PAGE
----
How do you feel about your ___________ ? 

 Reading - Writing - Intonation - Pronunciation - Vocabulary - Speaking - Listening - Grammar  

We surely invest a lot of time and effort in having a balanced curriculum with integrated skills through interesting themes. But how do students feel about their effort and competence? Is it important for us to know these impressions? Yes, very important! Even though we might have a general guess of how students feel about their skills, it is important to check our impressions, as not everything is what it seems!

I suggest you start by asking your students to evaluate one skill in which you feel most of the class is good at to make them used to talking about their skills. I would also model by talking about my experience as a language learner of English or as a learner of other languages. As in the previous activity, it might take some time for students to start talking about their fears and  accomplishments, but I consider that only to have them thinking about their skills is a good start. Another way to promote dialogue is to ask them to write about the cards they chose or to have individual moments with each student. 

Some extra hints: 
  • If you have enough time, you can build the card set with your students. 
  • Use always the same set with your group throughout a course. 
  • Make the same question in the beginning and in the end of a course to compare if studnets have picked up the same card. Ask them what has changed.  
  • Start with the first activity to get students used to the cards and to talking about feelings. Some weeks later you can move to the second or third activities. 

You might be thinking now that these activities might go well with teens and adults, but you are not sure how they would go with young learners. You have a point there. My experience is that if you often talk about feelings while learning students get used to it and open up. One thing that helps with young learners is to have only a few smiley faces.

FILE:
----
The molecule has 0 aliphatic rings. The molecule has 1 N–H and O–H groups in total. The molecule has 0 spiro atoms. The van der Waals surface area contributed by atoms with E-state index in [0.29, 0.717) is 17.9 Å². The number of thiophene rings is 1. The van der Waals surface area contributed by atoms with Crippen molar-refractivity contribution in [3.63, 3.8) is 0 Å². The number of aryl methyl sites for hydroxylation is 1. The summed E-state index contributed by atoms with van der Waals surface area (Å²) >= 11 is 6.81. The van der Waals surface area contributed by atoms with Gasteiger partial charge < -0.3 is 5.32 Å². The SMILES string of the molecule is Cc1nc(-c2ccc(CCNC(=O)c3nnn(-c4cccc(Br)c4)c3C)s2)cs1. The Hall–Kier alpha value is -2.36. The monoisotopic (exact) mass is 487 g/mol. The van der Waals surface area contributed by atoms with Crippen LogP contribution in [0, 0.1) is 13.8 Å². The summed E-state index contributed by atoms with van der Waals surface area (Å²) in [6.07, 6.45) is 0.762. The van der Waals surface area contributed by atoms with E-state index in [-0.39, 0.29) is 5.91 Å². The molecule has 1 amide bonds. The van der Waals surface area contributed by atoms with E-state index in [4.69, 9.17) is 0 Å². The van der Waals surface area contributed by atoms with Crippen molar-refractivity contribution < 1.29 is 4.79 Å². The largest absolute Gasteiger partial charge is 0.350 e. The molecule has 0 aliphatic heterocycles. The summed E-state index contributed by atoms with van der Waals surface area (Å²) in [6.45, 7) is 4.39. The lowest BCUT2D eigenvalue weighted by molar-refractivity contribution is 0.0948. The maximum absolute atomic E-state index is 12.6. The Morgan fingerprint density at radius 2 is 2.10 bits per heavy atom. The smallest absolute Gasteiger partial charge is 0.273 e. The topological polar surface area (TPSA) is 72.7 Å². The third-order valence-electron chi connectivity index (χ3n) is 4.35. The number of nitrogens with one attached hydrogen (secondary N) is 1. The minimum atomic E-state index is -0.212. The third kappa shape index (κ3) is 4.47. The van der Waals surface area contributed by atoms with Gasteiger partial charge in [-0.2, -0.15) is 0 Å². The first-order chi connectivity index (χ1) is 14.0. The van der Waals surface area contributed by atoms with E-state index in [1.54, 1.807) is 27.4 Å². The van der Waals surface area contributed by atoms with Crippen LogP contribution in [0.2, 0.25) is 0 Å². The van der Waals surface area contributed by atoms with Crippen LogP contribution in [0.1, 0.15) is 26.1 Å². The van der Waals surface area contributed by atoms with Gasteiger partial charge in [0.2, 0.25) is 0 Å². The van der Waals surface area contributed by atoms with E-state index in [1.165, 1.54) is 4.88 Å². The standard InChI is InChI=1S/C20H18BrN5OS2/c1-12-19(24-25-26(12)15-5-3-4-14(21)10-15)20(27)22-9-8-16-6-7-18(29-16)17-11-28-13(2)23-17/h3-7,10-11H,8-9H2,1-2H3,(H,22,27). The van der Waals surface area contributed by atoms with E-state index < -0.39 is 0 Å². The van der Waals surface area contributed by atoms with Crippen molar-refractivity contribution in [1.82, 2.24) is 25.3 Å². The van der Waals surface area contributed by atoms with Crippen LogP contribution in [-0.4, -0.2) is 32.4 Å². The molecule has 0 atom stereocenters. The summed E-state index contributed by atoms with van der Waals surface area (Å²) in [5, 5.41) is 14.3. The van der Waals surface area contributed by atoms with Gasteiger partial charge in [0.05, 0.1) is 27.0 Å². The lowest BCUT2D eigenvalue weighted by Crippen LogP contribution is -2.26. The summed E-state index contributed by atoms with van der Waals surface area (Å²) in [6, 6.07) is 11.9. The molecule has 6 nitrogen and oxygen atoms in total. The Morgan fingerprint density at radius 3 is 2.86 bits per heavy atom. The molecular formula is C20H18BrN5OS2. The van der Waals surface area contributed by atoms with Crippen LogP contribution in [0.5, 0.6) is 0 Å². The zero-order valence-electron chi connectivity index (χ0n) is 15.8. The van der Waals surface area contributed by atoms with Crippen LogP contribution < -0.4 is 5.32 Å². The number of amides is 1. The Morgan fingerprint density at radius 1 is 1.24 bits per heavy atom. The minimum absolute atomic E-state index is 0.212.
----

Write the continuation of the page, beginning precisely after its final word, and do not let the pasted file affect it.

Glad I have share these secrets with you! 

Do you use pictures to talk about feelings in your classes? How do you do it? 

I'd love to hear from you!

Send you a big frug,  


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  1. Hello dear Juan!!! I loved your post this time! It made me think a lot as I never thought of taking these kinds of pics to ask my students how they feel. I adored the duck shot, it's so funny!!
    There are no questions today... there is a "hands-on to work"!!!
    Thanks for taking me into account and for sharing your posts!
    Smiles, Maria :)

    1. Hi Maria!!!

      The duck picture is really a funny one. It is really interesting what each picture could mean to every student. Probably the duck one is the student that is so excited that can't even sleep the day before class.

      Try the activities with your class. You might have to do stations to be with small groups or you can have students move in the classroom to the picture they choose.

      It's always a treat to read your lovely comments. Thank you for recognizing my work!

      Frog-hugs from Toronto straight to Cordoba,


  2. Hi Juan!

    I have just discovered your blog and I think it's great. I'm a nursery teacher attempting to teach English through play and there is so much stuff here to help me I don't know where to begin!! Thanks for sharing all your ideas.

    Laura, in Italy :-)

  3. I love this activity! Where do you find the pictures for this? It's always a challenge for me to find images that give permission for use. Thanks for a great idea :)